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Great, I'm finally able to write, compile, and run Ceylon code that uses Java libraries from within Ceylon IDE:

import java.lang { System { sysprops=properties } }
import java.util { Date }

void greet() {
    value date = Date();
    print("Hello, " sysprops.getProperty("user.name", "world") 
          ", the date is " date.day "/" date.month "/" 1900+date.year ".");
}

This doesn't look like much, perhaps, but it's demonstrating some important features of the interoperability:

  1. the ability to map a Java static declaration to a toplevel declaration in Ceylon,
  2. the ability to resolve an invocation to the correct overloaded version,
  3. the equivalence between Java primitive types and java.lang.String and Ceylon types in ceylon.language, and
  4. the automatic mapping of JavaBeans properties to Ceylon attributes.

Here's a second working example:

import java.lang { System { sysprops=properties } }
import java.io { File }

void listHomeDir() {
    for (file in File(sysprops.getProperty("user.home")).listFiles()) {
        print(file.canonicalPath);
    }
}

Java interop has been a somewhat tricky problem for us because Ceylon's type system is somewhat different to Java's, and because the design of Ceylon's language module isn't really based on the Java SDK. When running on the Java VM, the language module does make use of the Java SDK as part of its internal implementation. But when running on a JavaScript VM, it can't, of course. So we have to limit our dependence upon JVM-specific stuff.

We've still got a few things to finish off here. For example, our treatment of arrays and Java Iterables is not completely finished, and some IDE features still aren't working quite right, but I think most of the hard work is already done, ready for release as part of Ceylon M2.

Good work guys!

5 comments:
 
27. Feb 2012, 00:09 CET | Link

Well done! Do you plan realizing Java interop and Union/Intersection Type compatibility?

Like: import java.util { Date } DateCeylonClass = Date(); And how about Nullsafety? Are all used Java classes implizit Nothing Union Types or do you assure that references of Java variables can not be null?

Best regards, Frank

ReplyQuote
 
27. Feb 2012, 00:11 CET | Link
My comment broke because of the Ceylon example. ;-)
Correct version:

Well done!
Do you plan realizing Java interop and Union/Intersection Type compatibility?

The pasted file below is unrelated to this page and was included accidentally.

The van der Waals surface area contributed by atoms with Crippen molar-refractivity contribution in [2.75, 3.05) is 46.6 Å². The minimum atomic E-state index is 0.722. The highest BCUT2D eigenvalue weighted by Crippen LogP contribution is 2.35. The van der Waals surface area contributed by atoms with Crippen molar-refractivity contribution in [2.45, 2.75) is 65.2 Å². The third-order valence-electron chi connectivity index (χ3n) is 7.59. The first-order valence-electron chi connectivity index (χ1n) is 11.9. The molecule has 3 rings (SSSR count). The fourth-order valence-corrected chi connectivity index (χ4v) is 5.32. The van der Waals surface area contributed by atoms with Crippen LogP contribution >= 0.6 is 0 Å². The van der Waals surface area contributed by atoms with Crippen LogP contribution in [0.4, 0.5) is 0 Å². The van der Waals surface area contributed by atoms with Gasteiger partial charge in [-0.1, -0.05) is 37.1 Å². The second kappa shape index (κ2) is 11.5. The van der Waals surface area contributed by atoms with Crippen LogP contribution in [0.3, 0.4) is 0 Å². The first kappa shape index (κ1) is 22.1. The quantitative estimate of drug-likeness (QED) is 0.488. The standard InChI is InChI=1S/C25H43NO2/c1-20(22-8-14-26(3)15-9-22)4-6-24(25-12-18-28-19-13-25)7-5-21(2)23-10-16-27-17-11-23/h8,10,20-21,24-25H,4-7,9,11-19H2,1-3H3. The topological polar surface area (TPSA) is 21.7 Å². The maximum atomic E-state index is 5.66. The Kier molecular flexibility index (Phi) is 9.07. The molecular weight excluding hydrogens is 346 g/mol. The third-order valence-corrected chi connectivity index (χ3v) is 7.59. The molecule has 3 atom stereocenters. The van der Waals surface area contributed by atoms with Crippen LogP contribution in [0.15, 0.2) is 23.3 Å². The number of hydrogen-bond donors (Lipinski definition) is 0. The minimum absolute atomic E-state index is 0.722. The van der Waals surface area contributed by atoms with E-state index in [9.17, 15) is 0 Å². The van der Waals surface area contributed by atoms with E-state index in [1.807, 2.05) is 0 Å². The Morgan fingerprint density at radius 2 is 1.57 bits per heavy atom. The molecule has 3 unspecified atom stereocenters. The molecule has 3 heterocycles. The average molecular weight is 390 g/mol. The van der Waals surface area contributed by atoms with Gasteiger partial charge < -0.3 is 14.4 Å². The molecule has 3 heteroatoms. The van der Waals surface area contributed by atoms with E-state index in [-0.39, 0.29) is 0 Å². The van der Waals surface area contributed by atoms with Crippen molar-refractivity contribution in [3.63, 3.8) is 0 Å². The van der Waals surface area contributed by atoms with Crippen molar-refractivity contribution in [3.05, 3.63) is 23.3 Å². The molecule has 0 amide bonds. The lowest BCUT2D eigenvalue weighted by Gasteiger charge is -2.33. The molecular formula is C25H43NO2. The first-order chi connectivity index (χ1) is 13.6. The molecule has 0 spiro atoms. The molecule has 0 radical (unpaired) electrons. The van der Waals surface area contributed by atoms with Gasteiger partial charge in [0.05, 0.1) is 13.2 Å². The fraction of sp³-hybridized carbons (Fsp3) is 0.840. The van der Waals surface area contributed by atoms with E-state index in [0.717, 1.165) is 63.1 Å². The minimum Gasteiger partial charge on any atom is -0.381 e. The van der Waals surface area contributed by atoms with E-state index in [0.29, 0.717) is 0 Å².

Like:
import java.util { Date }
Date|CeylonClass = Date();

And how about Nullsafety? Are all used Java classes implizit |Nothing Union Types or do you assure that references of Java variables can not be null?

Best regards,
Frank


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27. Feb 2012, 18:38 CET | Link
Like:
import java.util { Date } 

Date|CeylonClass obj = Date();

That should work just fine. :-)

And how about Nullsafety? Are all used Java classes implizit |Nothing Union Types or do you assure that references of Java variables can not be null?

Our approach is to let the programmer decide. You can write:

Date date = methodThatYouKnowNeverReturnsNull();

And, if you're wrong, and it actually does return null, you'll get an NPE at this line.

Or you can write:

Date? date = methodThatYouThinkSometimesReturnsNull();

Unfortunately, Java's typesystem doesn't capture information about which methods can return null, so this is the best we can do. But I think it's a very reasonable approach in light of that. I would not want to go and make you have to write if (exists) every time you call a Java method. Nor am I going to go and try and compiler a catalog of all methods in all Java libraries that can't return null. That to me just sounds nuts and extremely error-prone.

 
29. Feb 2012, 15:55 CET | Link

I think that java needs a CLS common lenaguage specification that the microsoft plaftform do for interoperability between languages.

All the people is making a new language but the other languages maybe can not interop with others because Java doesn't have a CLS.

 
29. Feb 2012, 23:14 CET | Link
I think that java needs a CLS common lenaguage specification that the microsoft plaftform do for interoperability between languages.

Well, it sort-of does in the sense that this is defined by the bytecodes and class file format. But yeah, I agree that the level of abstraction is a not quite right, and that interop is a bit limited to the language subsets which map directly to Java.

I agree that it would be wonderful if the JCP could take on the role of trying to improve interop between JVM languages. That seems to be something where the JCP could really show its value.

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